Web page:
Home » On crafting the new Si Reardon thriller Long Waltz

On crafting the new Si Reardon thriller Long Waltz

Long Waltz Cover - novel by Sidney Williams

NOTE: Wicked Horror contributor Sidney Williams is also a novelist. He offers a few thoughts on the writing of his new novel, Long Waltz, in the following essay.

I relegated my first private detective novels to the trunk early in my writing life. I’ve said many times I loved Ross MacDonald, Raymond Chandler, and John D. MacDonald as a young reader, but I decided I didn’t have anything new to offer the detective series.Long Waltz by Sidney Williams

Flash forward, and now the second novel in my detective, sort of, series has arrived. That’s Long Waltz, the follow-up to Fool’s Run. Ex-cop/ex-con Si Reardon is now officially a series character.

The hero of my early detective stories was a failed newspaper reporter, so he morphed into the reporter-protagonist of my first horror novel, Azarius. That was a tale that incorporated some mystery-style plotting with the supernatural in the mix.

A few years ago, I felt I’d matured enough to revisit the detective form. Si Reardon, a cop who’d been to prison, kind of emerged from an idea planned for Kirk Connell, The Marauder, an old comic book character of mine. Si just seemed more suited to tackle a tough case that took shape around a first-act twist I’d imagined.

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One thing that concerned me about my trunk private eye novels was that there was a sameness to them with the hero sort of spinning from interview to interview, amassing details but not deviating far from the detective form.

I set out to build my own template for Si. He might do some interviews, but his bad luck and the chaotic nature of his world would let details emerge out of events and even mishaps.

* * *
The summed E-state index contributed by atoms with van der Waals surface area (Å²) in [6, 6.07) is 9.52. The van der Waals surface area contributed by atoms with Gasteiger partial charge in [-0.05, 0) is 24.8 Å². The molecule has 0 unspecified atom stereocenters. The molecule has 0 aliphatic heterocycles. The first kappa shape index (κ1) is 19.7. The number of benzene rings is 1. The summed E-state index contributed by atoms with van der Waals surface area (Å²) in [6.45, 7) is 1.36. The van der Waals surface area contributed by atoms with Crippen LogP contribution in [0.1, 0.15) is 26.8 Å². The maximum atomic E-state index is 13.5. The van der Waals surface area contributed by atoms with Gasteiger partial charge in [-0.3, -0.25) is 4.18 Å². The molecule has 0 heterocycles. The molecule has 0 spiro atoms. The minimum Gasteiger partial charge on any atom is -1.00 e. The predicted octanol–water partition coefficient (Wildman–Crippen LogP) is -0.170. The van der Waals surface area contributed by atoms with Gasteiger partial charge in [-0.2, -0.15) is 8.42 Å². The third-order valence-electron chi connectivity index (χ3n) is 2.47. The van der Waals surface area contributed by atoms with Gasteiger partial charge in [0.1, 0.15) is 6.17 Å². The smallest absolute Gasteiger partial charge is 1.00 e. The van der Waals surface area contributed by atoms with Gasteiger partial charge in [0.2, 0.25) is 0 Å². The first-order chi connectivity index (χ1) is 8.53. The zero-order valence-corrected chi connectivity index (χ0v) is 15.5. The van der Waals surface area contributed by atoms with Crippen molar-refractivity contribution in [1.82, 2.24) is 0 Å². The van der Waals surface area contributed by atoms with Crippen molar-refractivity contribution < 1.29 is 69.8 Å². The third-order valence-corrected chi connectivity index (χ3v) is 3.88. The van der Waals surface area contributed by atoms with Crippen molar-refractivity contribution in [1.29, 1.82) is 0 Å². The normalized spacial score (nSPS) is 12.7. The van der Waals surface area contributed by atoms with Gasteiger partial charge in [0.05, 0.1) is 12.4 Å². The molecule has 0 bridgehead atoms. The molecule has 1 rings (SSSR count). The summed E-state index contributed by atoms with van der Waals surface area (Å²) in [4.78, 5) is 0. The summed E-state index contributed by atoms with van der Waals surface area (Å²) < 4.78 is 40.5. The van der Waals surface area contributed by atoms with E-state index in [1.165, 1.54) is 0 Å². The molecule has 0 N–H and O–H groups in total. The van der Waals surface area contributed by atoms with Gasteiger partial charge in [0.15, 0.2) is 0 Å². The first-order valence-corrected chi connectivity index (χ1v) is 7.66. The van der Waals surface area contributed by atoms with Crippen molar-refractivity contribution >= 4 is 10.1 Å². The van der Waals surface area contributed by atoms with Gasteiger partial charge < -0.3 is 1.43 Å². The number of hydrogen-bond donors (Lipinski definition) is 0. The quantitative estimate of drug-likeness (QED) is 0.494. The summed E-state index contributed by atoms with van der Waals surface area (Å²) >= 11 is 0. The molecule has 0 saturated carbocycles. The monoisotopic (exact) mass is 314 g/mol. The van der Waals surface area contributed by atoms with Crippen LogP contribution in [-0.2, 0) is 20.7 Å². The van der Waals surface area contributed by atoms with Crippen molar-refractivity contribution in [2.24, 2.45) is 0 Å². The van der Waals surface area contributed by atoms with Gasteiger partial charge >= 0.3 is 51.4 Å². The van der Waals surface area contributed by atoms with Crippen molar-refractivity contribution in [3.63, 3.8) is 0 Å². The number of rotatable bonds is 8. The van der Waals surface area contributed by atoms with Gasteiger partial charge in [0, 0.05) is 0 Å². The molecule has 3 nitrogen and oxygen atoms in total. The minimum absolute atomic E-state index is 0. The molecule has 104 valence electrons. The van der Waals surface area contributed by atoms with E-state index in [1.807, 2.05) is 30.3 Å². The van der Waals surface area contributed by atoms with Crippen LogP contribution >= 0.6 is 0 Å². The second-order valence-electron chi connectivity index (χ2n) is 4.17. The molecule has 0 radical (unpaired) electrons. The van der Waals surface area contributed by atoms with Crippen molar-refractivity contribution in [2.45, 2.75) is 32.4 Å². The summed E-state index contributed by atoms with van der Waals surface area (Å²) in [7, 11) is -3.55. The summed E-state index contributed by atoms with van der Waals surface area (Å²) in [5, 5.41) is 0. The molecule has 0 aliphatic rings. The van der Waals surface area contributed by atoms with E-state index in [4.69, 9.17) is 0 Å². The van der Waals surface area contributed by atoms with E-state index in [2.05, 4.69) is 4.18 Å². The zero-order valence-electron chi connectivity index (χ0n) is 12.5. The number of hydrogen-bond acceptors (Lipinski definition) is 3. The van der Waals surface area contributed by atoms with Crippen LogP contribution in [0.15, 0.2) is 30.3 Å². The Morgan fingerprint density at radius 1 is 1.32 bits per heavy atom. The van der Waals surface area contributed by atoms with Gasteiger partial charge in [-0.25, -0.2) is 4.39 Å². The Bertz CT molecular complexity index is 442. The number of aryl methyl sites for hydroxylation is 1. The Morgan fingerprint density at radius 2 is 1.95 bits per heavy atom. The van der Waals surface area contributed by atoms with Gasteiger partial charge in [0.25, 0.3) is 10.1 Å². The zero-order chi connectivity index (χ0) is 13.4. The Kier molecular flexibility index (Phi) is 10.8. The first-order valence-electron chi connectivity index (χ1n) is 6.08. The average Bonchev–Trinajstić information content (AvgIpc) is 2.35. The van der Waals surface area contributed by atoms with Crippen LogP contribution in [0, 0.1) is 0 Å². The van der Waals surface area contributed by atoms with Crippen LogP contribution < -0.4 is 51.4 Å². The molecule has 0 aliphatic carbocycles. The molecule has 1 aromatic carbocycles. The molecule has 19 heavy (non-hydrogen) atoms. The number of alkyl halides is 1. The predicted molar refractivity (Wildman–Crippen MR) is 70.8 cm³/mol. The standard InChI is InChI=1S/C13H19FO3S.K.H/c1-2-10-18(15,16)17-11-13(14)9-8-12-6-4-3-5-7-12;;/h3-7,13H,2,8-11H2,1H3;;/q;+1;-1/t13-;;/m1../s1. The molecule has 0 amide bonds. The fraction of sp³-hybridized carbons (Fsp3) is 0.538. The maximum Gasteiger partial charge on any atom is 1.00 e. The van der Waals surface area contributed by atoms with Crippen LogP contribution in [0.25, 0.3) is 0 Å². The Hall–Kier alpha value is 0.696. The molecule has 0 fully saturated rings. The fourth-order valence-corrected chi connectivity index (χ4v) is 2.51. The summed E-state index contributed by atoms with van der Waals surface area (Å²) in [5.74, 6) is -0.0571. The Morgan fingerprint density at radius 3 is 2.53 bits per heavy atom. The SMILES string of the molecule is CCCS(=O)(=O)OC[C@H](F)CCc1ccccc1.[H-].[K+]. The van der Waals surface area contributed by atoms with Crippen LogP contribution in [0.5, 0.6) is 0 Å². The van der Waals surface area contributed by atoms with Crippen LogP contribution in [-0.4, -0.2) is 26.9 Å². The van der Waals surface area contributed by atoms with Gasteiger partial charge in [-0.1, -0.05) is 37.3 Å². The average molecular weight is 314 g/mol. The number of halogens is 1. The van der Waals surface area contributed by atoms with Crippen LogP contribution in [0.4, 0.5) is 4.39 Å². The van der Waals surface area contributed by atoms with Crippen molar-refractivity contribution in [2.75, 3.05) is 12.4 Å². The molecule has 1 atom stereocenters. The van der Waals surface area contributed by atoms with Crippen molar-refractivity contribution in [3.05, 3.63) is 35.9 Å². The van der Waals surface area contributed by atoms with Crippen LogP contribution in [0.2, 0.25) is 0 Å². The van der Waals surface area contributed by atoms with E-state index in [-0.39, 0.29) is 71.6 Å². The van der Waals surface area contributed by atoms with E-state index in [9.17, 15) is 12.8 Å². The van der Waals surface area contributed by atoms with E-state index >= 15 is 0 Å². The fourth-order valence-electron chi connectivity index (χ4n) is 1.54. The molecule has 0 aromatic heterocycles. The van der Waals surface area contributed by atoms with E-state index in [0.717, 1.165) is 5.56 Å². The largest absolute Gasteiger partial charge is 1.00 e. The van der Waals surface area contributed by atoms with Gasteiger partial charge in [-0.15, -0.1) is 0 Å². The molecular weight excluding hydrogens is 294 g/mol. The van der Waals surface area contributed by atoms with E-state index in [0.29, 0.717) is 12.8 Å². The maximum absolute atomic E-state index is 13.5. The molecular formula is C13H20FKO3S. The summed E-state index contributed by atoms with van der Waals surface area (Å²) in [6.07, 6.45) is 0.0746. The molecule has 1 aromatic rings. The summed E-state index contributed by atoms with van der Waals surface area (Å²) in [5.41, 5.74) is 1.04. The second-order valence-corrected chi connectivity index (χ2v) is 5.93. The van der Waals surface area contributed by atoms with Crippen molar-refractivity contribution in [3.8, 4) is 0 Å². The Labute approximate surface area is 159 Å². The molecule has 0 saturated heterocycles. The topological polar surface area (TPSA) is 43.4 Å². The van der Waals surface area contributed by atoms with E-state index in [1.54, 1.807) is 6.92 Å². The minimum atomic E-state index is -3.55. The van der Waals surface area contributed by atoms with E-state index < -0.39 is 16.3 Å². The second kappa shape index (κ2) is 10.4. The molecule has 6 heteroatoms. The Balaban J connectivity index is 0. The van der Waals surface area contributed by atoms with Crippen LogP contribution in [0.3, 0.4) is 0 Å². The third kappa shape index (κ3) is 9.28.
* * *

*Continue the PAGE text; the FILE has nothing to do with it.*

Fool’s Run became just that for Si, a difficult journey starting from a probably stupid decision made in desperation. Elements of the caper form seeped in.

With Long Waltz, I set out to let Si tackle another situation in similar fashion using his resourcefulness to reel between crises. When a butterfly flaps its wings, who knows what might happens? When Si agrees to a gig, it’s never going to go in a straight line.

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He’s asked to re-visit a missing person case in the opening pages of Long Waltz. A girl disappeared long ago when a movie was being shot in nearby. Now the principles are back for a lower-budget sequel. With everyone in on place, there’s a chance new details can emerge.

The catch is that Si can’t just walk onto a film set and start asking questions.

As I wrote, I recalled Danny Trejo being asked, in an interview about Con Air, if he was excited to meet some of the big stars. He revealed that actually they’d been excited to meet him because they were fascinated by his journey through the California prison system.

Si’s cachet as an ex-con became his entry point. Along with his background working security on films in his hometown of New Orleans, he became an easy choice for the low budget production to beef up security following some strange accidents on set and off.

That allowed Si to bring in Archie and Kenny, his bayou-dwelling sidekicks, and things escalated from there with a spectral presence plaguing Si the whole way.  My horror roots were not completely abandoned. Was she the ghost of the missing girl? A future version of his own daughter with whom he’d like to reconnect? Hard to tell.

Si’s world is chaotic, as mentioned, so while some things fall into place for him, I realized the book would be as much about his inner journey as an unsolved mystery.

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I worked to serve up the same action moments as Fool’s Run but to have Si wind up in a new place personally by the end of the tale even as he accomplished some of his goals.

I deviated more and more from the interview-to-interview nature of private eye stories while keeping Si on the defensive and even picking up a few new details on events adjacent to his case in Fool’s Run.

It was an interesting juggling act. I’m hopeful I did some interesting things with the form.

Let’s just say it was a Long Waltz with the manuscript, a long dance for Si and ultimately a lot of fun to construct. It’s nice to have the final piece in place with the book now on the market. You can grab your copy right here.

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Written by Sidney Williams
Sidney Williams is an author and comics writer. He's a former full-time journalist and has conducted hundreds of celebrity interviews.
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